Ulithi Atoll: The Last Stop Before Okinawa

In September 1944, the US 81st “Wildcat” Infantry Division seized the seemingly unimportant Ulithi Atoll during the Peleiu campaign. Just six months later, the Ulithi Atoll was the largest US naval anchorage outside of the continental US, including Pearl Harbor.

The Ulithi Anchorage was built by three Seabee battalions between October, 1944 and February, 1945, with the first aircraft landing on the Ulithi ten days after the Wildcats captured it. The Seabees constructed six airstrips with full maintenance facilities, an aviation tank farm, a seaplane base, and pontoon piers, that stood up to a typhoon, for dozens of ships. Whole islands of malarial ridden swamp were paved over for the facilities. A landing craft base was constructed and eleven water purification and distillation units set up around the islands with a 5000 gallon water tower. A fleet recreation center took up a large portion of the atoll and was a major project for the Seabees. By February, Ulithi could house and entertain 8000 men and 1000 officers, boasting two bandstands, a 500 seat chapel, 1200 and 1600 seat theaters, massive beverage refrigerators, and numerous baseball diamonds and sports fields. The islands were covered with “quonset huts for storage, shops, mess halls, offices, and living quarters, and building roads, supply dumps, and necessary facilities to supply water and electricity to all parts of the island”. The Seabees completed the work in just 4 1/2 months. In February and March 1945, Ulithi was the staging base for the largest amphibious operation of the Pacific War: Operation Iceberg, the Invasion of Okinawa.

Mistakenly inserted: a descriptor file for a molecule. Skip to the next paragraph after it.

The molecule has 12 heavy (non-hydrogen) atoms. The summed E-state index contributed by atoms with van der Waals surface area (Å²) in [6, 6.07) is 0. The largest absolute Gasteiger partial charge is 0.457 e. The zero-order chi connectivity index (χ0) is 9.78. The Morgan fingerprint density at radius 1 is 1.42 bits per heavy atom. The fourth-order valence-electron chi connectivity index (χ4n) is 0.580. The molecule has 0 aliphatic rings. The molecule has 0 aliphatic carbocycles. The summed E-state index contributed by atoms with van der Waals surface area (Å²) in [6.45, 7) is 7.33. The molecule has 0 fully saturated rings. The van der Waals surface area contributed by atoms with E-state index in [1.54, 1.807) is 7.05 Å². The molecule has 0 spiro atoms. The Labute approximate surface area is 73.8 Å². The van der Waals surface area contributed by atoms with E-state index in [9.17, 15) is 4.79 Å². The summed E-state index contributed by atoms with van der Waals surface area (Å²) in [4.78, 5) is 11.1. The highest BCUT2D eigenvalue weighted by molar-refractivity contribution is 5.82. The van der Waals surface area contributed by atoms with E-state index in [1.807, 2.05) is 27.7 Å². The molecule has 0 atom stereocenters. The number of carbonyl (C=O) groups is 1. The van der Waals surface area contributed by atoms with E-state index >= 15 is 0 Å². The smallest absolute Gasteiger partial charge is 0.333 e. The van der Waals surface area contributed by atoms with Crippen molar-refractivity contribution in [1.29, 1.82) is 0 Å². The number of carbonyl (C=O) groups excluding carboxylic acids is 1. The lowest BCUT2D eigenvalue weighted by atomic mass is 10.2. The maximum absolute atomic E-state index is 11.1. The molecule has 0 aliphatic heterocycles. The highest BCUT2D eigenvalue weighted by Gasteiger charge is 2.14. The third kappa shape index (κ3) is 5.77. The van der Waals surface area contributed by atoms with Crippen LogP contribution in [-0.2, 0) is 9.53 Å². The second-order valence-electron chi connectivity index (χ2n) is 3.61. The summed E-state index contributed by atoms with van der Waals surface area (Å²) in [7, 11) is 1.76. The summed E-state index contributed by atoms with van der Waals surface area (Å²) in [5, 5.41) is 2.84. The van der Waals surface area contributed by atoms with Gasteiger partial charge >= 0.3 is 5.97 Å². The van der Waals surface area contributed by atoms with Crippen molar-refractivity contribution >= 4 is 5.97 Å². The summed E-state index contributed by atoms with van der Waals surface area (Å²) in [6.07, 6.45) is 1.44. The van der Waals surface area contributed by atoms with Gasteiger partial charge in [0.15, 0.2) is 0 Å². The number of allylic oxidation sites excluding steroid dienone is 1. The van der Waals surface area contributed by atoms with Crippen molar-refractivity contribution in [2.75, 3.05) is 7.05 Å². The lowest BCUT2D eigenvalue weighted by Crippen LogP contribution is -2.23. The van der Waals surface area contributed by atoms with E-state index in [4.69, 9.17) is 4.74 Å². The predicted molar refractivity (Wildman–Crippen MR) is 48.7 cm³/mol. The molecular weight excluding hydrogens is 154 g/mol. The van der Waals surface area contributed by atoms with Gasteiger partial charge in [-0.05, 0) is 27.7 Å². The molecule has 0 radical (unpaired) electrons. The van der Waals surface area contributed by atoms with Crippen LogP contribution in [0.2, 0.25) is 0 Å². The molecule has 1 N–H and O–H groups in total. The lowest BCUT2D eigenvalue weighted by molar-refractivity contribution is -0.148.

On 22 March 1945, the last of the 180,000 men of the US Tenth Army were loaded on transports. The final ships bearing the US 1st, 2nd, and 6th Marine Divisions, and US Army’s 7th, 27th, 77th, and 96th Infantry Divisions departed the atoll on the 1400 ships of the US Fifth Fleet that afternoon for the trip to Okinawa. The waters around Ulithi Atoll on 22 March 1945 was the largest concentration of fighting ships the world had ever seen — before or since.

Okinawa was the last stop before the invasion of the Japanese Home Islands. The Battle for Okinawa was the second largest naval battle of the war, second only to Battle of Leyte Gulf in October. The US Navy took more casualties in it than in any other battle of the war, including Pearl Harbor. The invasion of Okinawa was second largest amphibious operation of the war, with the Invasion of Normandy just squeaking ahead. Okinawa was the largest land battle in the Pacific and had a higher casualty rate than the largest American battle of the war, the Battle of the Bulge.

Today, both Okinawa and Ulithi are mostly forgotten.

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